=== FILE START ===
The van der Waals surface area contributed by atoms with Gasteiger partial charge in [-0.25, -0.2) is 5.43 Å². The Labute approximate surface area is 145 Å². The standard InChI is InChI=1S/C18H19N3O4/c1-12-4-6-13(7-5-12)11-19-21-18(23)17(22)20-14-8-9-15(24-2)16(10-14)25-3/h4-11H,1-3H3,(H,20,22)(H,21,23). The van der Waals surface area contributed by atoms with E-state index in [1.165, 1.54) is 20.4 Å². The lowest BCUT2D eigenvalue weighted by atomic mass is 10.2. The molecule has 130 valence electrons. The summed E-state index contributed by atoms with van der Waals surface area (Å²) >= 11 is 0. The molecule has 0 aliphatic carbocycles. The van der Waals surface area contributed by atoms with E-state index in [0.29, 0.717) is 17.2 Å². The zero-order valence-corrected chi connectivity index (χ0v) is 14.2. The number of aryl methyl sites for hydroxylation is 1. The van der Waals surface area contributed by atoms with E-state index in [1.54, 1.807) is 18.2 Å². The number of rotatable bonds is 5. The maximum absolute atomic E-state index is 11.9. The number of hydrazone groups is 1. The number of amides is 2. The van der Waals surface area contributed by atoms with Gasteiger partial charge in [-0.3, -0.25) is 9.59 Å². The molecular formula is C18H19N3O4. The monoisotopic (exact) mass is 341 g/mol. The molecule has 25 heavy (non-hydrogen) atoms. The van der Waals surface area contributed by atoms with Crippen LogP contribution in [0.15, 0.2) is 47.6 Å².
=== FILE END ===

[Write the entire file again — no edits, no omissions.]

The van der Waals surface area contributed by atoms with Gasteiger partial charge in [-0.25, -0.2) is 5.43 Å². The Labute approximate surface area is 145 Å². The standard InChI is InChI=1S/C18H19N3O4/c1-12-4-6-13(7-5-12)11-19-21-18(23)17(22)20-14-8-9-15(24-2)16(10-14)25-3/h4-11H,1-3H3,(H,20,22)(H,21,23). The van der Waals surface area contributed by atoms with E-state index in [1.165, 1.54) is 20.4 Å². The lowest BCUT2D eigenvalue weighted by atomic mass is 10.2. The molecule has 130 valence electrons. The summed E-state index contributed by atoms with van der Waals surface area (Å²) >= 11 is 0. The molecule has 0 aliphatic carbocycles. The van der Waals surface area contributed by atoms with E-state index in [0.29, 0.717) is 17.2 Å². The zero-order valence-corrected chi connectivity index (χ0v) is 14.2. The number of aryl methyl sites for hydroxylation is 1. The van der Waals surface area contributed by atoms with E-state index in [1.54, 1.807) is 18.2 Å². The number of rotatable bonds is 5. The maximum absolute atomic E-state index is 11.9. The number of hydrazone groups is 1. The number of amides is 2. The van der Waals surface area contributed by atoms with Gasteiger partial charge in [-0.3, -0.25) is 9.59 Å². The molecular formula is C18H19N3O4. The monoisotopic (exact) mass is 341 g/mol. The molecule has 25 heavy (non-hydrogen) atoms. The van der Waals surface area contributed by atoms with Crippen LogP contribution in [0.15, 0.2) is 47.6 Å².